Plant Helps Ram Group Expand for Diversification / New President Brings Financial, Manufacturing, Marketing to City Firm in New Era

Article excerpt

During the 20 years up to 1981, Jerry Plant became a national oil and gas industry specialist for the Arthur Young accounting firm as a partner in Tulsa and then Midland, responsible for services to independents.

He joined the RAM Group Ltd. of Oklahoma City in 1982, helping William W. Talley II start a financial services operation to help oil and gas firms through the slump - negotiating workout agreements, acquisitions, mergers and capital infusions.

In 1983, Plant took another major step, joining the financially troubled Allied Materials Corp., Oklahoma City firm which manufactured roofing materials plus sealers for auto bodies and concrete paving joints. He went from chief financial officer to president in 1984 and led Allied through an orderly sale of operations, plants and equipment.

Now, Plant is bringing his wide variety of management and Certified Public Accountant experience to lead the RAM Group into the new diversified era of the Oklahoma economy. RAM Group's financial and marketing consulting services will be expanded to include banks, savings and loans, value-added firms in manufacturing and services, plus real estate.

Plant was named president of the RAM Group on Oct. 1, said Talley, who remains chairman. Fred A. Miller remains executive vice president for natural gas activities.

"The RAM Group is positioning itself for the present to help banks and savings and loans through current difficulties,'' said Plant, "and for the future in the development of value-added industry while we continue our oil and gas consulting.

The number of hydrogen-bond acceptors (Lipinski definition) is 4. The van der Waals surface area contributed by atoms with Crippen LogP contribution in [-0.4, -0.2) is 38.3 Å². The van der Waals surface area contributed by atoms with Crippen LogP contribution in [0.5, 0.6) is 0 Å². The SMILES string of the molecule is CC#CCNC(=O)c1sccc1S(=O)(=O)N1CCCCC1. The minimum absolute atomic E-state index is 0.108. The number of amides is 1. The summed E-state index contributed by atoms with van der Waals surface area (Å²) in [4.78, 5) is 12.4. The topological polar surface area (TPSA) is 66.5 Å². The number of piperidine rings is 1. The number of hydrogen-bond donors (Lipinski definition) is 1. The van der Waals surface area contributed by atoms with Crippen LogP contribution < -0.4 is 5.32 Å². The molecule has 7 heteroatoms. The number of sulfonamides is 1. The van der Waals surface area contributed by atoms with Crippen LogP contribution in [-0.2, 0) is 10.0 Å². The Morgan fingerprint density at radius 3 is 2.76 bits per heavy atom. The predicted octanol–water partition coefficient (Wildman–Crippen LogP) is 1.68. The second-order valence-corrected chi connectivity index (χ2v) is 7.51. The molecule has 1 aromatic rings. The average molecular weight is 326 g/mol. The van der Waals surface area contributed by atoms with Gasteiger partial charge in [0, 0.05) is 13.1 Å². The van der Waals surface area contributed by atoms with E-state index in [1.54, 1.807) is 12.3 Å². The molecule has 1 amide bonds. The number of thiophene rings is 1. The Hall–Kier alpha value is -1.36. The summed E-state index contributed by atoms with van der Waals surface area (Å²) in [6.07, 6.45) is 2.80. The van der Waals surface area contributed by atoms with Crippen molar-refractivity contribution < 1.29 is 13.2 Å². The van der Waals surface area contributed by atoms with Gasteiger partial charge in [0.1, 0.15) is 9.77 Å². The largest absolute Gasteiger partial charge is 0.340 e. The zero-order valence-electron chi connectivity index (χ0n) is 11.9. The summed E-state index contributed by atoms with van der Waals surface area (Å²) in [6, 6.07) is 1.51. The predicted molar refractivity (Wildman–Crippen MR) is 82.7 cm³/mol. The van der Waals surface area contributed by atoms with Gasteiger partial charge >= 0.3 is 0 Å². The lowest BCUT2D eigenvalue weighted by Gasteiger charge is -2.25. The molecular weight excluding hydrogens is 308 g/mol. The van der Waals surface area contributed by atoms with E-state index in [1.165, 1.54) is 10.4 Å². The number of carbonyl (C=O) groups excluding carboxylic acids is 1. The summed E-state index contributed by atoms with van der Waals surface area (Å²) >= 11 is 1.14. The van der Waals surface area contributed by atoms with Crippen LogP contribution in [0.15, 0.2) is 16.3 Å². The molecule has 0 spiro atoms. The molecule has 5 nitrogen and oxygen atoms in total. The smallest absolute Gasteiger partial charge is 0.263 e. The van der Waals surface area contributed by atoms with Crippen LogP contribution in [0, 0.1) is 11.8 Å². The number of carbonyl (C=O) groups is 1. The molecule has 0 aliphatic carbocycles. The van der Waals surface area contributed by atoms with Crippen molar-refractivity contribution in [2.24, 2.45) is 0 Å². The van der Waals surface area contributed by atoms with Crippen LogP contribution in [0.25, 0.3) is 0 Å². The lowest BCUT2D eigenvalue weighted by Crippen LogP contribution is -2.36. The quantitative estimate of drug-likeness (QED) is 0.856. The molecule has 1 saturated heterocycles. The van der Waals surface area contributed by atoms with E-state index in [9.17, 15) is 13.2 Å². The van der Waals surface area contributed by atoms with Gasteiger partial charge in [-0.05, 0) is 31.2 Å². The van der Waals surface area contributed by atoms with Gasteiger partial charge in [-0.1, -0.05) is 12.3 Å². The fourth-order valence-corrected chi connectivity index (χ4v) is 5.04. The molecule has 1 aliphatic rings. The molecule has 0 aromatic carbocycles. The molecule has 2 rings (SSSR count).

"We believe Oklahoma must develop value-added firms in both manufacturing and services. However, there are not a lot of people who know how to go about it here, so we are bringing in people with these skills. There is a big difference between the financing of oil and gas and agriculture and the financing and development of value-added industry."

- In oil and gas and agriculture, commodities are taken out of the ground and sold according to the current market, he explained, with little strategic planning or marketing.

- Manufacturing and services firms must be "market driven," he said, with products developed to meet the needs of the market and expected changes in the market. This requires strategic and financial planning, quality control, cost control and marketing.

Diversification of Oklahoma's economy has been a byword of business and political leaders for several years, of course, in the effort bring the state out of a five-year recession. Getting it done, however, requires marketing expertise that is in short supply, because the state has been dominated by oil and gas and agriculture, said Plant.

Plant is convinced, however, that diversification must and will come.

"We have the potential with our central location and with operations such as Tinker Air Force Base, the Federal Aviation Administration and some major manufacturing firms," he said. "Companies can be developed to supply large operations with products.

"The key is to develop our own companies, because only Oklahoma-owned companies will bring wealth to Oklahoma.''

Financial institutions provide an immediate opportunity for the RAM Group, said Plant, because that industry is going through major changes right now. Not only have 67 Oklahoma banks failed in the last five years, but numerous savings and loans are seeking new capital both locally and nationally. …